Due Diligence Will Always Be A Human Skill
Monday, April 23, 2018
by Scott Shaffer
In the recent Kinross FCPA case, the Securities and Exchange Commission stated that: “Kinross contracted
with a politically-well-connected third-party consultant to facilitate
contacts with high-level government officials without conducting the
heightened due diligence required by the company’s policies and
As I have stated in several posts over the years, the need for
enhanced due diligence is still critical when engaging high-risk
intermediaries. In a time where artificial intelligence and database
driven results are capturing the spotlight, there still lies an
essential level of due diligence only accessible outside the automation
that is being offered by companies who did not know what FCPA stood for
ten years ago.
I will concede that these systems offer a quick and relatively cost
effective means of instant access to basic information, but what are you
really learning through a cursory review of limited, dated and often
Due diligence, specifically related to investigations, is, and will
always be, a skill. Over the past 23 years, I have had the pleasure of
working alongside some of the best analysts in the industry, whose
ability to sift through an extraordinary amount of information to gather
the one nugget of information that leads to relevant secondary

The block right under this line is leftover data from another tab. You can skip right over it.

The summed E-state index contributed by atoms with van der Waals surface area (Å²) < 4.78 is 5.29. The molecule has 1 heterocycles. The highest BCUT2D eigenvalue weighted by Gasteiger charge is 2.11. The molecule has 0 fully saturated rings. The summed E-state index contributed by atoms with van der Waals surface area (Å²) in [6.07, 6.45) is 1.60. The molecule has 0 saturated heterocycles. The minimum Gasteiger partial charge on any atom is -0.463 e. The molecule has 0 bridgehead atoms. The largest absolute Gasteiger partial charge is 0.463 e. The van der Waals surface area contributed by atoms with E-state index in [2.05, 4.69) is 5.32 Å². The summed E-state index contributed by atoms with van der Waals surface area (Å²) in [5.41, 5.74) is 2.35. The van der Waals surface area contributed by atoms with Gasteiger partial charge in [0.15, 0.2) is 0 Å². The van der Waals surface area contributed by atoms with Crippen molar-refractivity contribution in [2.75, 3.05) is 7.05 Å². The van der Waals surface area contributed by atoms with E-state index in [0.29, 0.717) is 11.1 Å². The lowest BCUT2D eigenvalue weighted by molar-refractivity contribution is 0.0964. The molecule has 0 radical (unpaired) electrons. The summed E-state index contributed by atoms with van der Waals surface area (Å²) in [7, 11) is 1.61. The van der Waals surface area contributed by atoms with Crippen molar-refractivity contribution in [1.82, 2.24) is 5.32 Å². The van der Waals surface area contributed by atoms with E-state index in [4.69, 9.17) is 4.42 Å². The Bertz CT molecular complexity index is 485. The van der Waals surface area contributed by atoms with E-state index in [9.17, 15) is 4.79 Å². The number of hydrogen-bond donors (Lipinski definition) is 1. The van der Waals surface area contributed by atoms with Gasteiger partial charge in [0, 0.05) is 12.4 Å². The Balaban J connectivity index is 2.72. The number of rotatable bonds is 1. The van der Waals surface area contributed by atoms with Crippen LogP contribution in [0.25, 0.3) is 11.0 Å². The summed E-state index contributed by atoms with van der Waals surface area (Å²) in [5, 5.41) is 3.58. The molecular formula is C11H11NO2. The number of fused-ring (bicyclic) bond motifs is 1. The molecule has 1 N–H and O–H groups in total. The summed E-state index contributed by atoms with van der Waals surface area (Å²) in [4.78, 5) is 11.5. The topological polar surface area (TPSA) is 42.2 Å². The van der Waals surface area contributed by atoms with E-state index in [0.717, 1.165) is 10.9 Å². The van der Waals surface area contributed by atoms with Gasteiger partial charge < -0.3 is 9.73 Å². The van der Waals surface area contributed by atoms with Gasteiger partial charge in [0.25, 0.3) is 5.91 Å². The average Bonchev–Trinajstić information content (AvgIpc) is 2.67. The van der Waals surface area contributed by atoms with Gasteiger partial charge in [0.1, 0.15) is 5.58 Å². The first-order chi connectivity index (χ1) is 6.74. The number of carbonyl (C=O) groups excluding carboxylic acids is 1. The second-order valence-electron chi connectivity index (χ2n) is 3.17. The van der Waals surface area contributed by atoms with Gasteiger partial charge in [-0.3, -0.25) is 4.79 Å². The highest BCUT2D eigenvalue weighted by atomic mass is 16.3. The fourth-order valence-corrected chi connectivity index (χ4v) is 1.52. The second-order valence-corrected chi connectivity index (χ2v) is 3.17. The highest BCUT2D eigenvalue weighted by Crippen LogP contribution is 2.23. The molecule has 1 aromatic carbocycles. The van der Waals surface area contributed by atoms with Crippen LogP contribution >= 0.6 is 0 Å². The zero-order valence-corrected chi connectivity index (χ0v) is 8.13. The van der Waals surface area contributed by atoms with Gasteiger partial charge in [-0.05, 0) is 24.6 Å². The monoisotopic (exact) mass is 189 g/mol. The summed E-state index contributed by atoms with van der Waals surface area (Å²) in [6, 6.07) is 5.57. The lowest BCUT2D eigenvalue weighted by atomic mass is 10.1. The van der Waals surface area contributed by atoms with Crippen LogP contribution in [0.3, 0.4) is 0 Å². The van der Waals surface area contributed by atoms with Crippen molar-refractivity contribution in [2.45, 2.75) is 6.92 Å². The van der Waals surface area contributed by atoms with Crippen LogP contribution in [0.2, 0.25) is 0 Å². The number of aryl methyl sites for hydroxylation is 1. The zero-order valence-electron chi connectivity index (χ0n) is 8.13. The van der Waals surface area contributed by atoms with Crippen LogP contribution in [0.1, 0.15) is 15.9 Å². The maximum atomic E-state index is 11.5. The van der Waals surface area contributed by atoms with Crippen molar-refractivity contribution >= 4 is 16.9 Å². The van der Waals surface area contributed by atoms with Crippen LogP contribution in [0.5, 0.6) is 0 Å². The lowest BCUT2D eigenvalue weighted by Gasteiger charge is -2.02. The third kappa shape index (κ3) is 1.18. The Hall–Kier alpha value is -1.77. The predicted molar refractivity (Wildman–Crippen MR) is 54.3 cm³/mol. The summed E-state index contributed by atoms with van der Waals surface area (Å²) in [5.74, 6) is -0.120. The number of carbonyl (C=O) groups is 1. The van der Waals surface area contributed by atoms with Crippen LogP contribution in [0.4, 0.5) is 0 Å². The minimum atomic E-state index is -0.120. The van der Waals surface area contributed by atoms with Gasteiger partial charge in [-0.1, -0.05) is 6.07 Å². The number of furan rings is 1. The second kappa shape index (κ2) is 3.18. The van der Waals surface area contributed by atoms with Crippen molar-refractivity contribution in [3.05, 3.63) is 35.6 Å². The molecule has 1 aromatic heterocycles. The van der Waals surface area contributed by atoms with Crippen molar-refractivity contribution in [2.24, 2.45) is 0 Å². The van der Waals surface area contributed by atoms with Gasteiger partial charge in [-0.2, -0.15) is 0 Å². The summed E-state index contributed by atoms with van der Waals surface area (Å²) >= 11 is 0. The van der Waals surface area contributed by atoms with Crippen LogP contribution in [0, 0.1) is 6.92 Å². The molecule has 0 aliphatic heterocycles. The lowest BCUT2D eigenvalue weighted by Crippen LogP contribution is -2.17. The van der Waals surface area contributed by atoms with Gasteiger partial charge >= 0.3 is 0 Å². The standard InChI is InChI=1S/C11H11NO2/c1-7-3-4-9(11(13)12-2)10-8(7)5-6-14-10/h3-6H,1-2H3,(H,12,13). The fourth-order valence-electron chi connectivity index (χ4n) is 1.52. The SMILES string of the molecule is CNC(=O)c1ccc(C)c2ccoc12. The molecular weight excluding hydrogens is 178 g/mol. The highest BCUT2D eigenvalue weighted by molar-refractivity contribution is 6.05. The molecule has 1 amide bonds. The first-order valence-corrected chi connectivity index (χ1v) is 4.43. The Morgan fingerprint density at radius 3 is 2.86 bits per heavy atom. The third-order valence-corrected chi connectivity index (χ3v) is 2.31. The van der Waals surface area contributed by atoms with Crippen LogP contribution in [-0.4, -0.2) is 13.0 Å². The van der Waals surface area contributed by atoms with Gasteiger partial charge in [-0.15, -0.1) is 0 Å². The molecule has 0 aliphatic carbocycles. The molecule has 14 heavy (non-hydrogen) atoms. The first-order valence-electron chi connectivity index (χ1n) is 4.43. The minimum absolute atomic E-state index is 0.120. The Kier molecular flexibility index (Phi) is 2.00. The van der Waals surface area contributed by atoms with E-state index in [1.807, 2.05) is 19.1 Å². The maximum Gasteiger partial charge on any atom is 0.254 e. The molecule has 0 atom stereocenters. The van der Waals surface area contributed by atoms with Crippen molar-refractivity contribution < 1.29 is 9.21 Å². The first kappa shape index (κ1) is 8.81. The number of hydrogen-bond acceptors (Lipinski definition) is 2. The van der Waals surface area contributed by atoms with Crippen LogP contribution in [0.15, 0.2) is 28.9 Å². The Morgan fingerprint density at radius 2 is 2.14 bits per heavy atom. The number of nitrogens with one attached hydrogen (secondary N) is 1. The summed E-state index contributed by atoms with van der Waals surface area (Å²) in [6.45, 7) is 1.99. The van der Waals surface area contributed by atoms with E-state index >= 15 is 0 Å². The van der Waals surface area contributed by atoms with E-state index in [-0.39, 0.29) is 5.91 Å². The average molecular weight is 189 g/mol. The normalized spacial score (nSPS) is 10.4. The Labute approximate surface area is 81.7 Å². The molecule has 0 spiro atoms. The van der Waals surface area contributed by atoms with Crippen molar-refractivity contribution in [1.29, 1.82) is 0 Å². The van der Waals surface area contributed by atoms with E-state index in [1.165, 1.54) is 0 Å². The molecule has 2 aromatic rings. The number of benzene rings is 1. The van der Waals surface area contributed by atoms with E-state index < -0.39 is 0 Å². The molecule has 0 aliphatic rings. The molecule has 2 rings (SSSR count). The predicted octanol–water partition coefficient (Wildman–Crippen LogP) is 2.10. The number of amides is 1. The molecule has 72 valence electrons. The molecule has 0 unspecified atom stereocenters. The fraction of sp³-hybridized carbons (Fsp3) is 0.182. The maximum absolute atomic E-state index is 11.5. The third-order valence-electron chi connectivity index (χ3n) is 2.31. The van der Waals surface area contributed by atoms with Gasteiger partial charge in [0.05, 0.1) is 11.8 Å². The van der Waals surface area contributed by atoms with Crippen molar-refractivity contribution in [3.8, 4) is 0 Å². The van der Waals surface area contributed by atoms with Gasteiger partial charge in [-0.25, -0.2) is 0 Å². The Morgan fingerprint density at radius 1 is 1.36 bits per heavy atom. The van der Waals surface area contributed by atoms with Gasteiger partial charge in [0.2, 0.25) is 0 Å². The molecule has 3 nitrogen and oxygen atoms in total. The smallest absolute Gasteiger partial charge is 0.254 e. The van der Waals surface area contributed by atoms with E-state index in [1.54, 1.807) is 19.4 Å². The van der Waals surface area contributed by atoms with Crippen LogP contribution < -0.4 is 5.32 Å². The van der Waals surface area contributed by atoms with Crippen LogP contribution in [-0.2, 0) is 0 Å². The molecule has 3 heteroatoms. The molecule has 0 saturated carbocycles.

discoveries is remarkable. This cannot be replicated by an automated
The more difficult challenge is determining when to get investigators
involved and what constitutes high risk vs. low risk? You will need to
develop a specific risk matrix for your company and your third parties,
taking into account government exposure, country risk, political
connectivity, and size of the engagement, among other factors. In the
above mentioned scenario in Mauritania, you would be hard-pressed to
find any risk rating guidance that would recommend any level of risk
less than high.
I have reviewed numerous adjudicated FCPA cases over the years, many
of which could have been avoided had thorough due diligence been
conducted before the engagement. However, we do not live in a vacuum.
Often times, the business decision, opportunity, and/or profitability of
the potential deal creates a challenging conundrum. When does the risk
outweigh the reward?
From an investigative standpoint, our analysis is fairly straight
forward. We present the “red flags,” but the challenge falls primarily
to our clients to make the real life decision of either moving forward
or terminating a potentially lucrative engagement.
Due diligence, done properly, can be a costly, time consuming
endeavor. However, the downside of not conducting proper risk-based due
diligence far outweighs the time and cost involved.